Working With Your LawyerWorking With Your Lawyer


About Me

Working With Your Lawyer

About ten years ago, I was involved in a bad car accident. Another driver, who happened to be driving drunk at the time, smashed into the car I was driving. In addition to killing my daughter, the accident also left me paralyzed from the waist down. Although the case should have been cut and dry, the insurance company claimed that I was at fault. Fortunately, I worked with a lawyer who was able to fight my case for me. Without his help, I would still be paying off medical bills. I want to spread the word about the good that lawyers can do, which is why I created this website.

Latest Posts

What Should You Photograph After A Car Accident?
3 April 2018

If you have been involved in a car accident, it is

Spoliation Of Evidence – A Letter That Could Make Your Personal Injury Suit
18 March 2018

When it comes to personal injury lawsuits, the evi

Four Little Things To Help Prove You Were Not At Fault For Your Slip And Fall Accident
22 January 2018

If you slipped and fell on someone else's property

Work In The Construction Industry? 4 Tips That Will Help If You're Injured On The Job
13 December 2017

If you work in the construction field, you know th

Why You Need Worker's Compensation Coverage For Your Back Injuires
20 November 2017

Back injuries are some of the most damaging you ca

Spoliation Of Evidence – A Letter That Could Make Your Personal Injury Suit

When it comes to personal injury lawsuits, the evidence is needed to prove that neglect played a role in the injuries that were sustained. In some cases, the cause of the injuries can be very hard to prove. This is especially true in cases in which evidence is destroyed prior to being collected by law enforcement or attorneys. Here, you'll learn a little about Spoliation of Evidence letters and how they can help your case.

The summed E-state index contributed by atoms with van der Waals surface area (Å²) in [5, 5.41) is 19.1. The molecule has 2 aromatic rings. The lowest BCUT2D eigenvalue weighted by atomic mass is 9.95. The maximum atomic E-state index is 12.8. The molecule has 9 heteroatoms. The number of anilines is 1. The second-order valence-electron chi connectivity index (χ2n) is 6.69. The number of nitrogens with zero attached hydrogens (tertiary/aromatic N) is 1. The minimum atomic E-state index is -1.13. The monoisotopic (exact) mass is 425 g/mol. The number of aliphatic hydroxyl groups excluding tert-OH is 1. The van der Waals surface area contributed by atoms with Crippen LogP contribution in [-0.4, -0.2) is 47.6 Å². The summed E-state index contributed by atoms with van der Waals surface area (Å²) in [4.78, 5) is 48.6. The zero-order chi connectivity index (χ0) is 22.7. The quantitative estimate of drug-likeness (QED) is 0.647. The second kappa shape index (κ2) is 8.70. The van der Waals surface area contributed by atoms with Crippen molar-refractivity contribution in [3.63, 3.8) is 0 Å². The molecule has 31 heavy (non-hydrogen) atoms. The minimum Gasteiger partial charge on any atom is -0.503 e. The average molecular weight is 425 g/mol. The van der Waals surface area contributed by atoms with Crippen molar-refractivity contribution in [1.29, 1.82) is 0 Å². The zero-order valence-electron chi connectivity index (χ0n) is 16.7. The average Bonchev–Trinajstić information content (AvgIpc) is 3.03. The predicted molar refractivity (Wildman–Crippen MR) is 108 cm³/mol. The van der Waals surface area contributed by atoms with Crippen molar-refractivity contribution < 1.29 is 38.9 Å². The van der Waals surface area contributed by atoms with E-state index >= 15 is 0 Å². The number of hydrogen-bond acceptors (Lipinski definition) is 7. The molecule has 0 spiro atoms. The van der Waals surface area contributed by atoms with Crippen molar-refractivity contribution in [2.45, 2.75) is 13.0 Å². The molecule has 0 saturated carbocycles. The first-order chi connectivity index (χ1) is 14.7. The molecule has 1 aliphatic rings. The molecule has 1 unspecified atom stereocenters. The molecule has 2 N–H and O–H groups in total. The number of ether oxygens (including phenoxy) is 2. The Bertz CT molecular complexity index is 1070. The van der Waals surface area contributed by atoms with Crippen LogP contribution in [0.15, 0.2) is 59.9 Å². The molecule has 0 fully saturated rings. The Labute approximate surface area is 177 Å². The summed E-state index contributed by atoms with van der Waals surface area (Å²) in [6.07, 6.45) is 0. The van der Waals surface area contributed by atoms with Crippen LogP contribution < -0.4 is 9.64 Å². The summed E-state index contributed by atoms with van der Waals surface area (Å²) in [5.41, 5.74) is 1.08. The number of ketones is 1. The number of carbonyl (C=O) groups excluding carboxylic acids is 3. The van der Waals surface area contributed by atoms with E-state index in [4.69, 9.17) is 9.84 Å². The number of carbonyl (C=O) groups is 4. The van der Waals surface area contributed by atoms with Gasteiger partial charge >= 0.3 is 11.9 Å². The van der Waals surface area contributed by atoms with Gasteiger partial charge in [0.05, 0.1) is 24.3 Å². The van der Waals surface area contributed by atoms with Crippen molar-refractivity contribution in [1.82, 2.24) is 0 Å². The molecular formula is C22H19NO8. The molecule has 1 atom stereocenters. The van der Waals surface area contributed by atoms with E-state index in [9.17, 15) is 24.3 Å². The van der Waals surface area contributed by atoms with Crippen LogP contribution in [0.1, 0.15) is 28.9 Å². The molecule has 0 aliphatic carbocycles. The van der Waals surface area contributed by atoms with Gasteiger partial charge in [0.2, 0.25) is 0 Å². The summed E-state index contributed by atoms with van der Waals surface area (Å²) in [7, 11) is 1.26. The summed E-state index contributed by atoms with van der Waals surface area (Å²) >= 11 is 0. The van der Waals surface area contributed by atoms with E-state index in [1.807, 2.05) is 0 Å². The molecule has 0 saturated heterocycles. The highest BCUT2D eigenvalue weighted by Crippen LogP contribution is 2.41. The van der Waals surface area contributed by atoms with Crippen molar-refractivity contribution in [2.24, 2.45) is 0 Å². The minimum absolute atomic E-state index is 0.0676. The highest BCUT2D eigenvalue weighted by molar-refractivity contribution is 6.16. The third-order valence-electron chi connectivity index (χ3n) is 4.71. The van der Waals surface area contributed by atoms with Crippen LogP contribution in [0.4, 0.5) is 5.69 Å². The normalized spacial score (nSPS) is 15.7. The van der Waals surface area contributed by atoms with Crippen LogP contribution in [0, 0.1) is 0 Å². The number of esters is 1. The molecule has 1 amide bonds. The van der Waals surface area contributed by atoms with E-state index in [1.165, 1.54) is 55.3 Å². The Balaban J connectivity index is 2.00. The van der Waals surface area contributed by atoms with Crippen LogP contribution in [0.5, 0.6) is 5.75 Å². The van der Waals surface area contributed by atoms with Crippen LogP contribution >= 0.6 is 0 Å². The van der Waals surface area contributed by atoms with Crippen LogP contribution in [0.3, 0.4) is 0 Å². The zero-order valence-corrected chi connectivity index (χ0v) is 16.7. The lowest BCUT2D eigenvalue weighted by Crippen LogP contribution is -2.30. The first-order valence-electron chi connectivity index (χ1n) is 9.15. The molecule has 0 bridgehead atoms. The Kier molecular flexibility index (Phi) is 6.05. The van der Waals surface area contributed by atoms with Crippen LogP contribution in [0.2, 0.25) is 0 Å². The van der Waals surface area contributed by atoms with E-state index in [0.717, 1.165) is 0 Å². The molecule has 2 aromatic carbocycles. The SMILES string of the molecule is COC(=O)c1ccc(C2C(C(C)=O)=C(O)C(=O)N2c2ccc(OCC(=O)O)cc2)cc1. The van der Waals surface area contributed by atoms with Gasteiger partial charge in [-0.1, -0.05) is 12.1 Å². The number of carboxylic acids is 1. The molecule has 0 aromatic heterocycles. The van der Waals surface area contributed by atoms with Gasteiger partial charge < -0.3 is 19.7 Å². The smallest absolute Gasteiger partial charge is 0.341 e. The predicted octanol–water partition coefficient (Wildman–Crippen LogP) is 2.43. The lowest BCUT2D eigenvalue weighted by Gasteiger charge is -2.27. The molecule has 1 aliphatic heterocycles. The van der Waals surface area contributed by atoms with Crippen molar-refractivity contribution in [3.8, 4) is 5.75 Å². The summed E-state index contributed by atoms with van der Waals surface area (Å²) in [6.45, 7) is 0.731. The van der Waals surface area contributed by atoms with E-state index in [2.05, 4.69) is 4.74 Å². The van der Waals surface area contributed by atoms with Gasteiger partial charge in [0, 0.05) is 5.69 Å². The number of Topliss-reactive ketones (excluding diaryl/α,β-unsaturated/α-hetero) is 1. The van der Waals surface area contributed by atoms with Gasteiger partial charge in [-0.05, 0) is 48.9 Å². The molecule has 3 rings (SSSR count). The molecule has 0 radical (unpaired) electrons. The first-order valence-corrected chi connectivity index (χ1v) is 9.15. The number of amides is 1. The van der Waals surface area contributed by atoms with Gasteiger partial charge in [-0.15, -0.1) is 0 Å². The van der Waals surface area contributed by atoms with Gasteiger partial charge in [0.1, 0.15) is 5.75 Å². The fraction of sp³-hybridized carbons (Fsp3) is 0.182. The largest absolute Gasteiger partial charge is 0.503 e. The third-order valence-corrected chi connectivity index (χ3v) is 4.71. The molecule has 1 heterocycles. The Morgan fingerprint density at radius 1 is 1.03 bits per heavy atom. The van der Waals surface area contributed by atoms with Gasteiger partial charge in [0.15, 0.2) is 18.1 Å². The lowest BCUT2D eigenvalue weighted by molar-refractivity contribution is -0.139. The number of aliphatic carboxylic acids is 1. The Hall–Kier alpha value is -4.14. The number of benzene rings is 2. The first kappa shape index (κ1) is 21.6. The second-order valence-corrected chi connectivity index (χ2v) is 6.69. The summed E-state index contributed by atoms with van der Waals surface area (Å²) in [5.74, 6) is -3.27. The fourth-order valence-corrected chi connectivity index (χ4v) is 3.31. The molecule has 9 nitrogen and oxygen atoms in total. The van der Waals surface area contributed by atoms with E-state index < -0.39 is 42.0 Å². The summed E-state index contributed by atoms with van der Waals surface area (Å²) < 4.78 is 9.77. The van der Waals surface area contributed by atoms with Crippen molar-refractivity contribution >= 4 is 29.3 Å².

What is a Spoliation of Evidence letter?

The definition of spoliation of evidence is the negligent withholding, altering, destruction, fabrication or removal of evidence that is relevant to a legal case.

The Spoliation of Evidence letter is utilized to prevent the party that may be responsible for the injury from destroying, altering or hiding the evidence that could be used against them. This letter is drawn up and sent to the party to make them aware of the fact that the evidence will need to be collected and that they are legally responsible for ensuring that nothing happens to it in the meantime – they will be held responsible if it is destroyed or altered prior to it being collected.

The recipient of the letter can be sentenced to jail time and be ordered to pay fines if they destroy or attempt to alter the evidence.

What information is included in a Spoliation of Evidence letter?

If you don't include all of the information that is needed in the letter, it will be less effective in assisting you with your case. You must include:

  1. Names and contact information for anyone who will receive the letter.
  2. A list of evidence being requested – any video or audio files, computer files, hard drives, log books – anything that could contain evidence about the incident.
  3. A request that the evidence is protected – this is to make it known that the evidence will be collected at the time of discovery. Make sure to include a request that all computer maintenance procedures be paused because the files could be deleted or contaminated prior to being collected.

Who writes and sends the Spoliation of Evidence letter?

Typically, the lawyer who is representing the injured party will draw up and send the letters. It can be written and sent by the injured party but will have a greater impact if it comes from a legal practice.

Don't waste time. Talk with your personal injury attorneys today about what you can do to stop the contamination and discarding of the evidence that could make your case.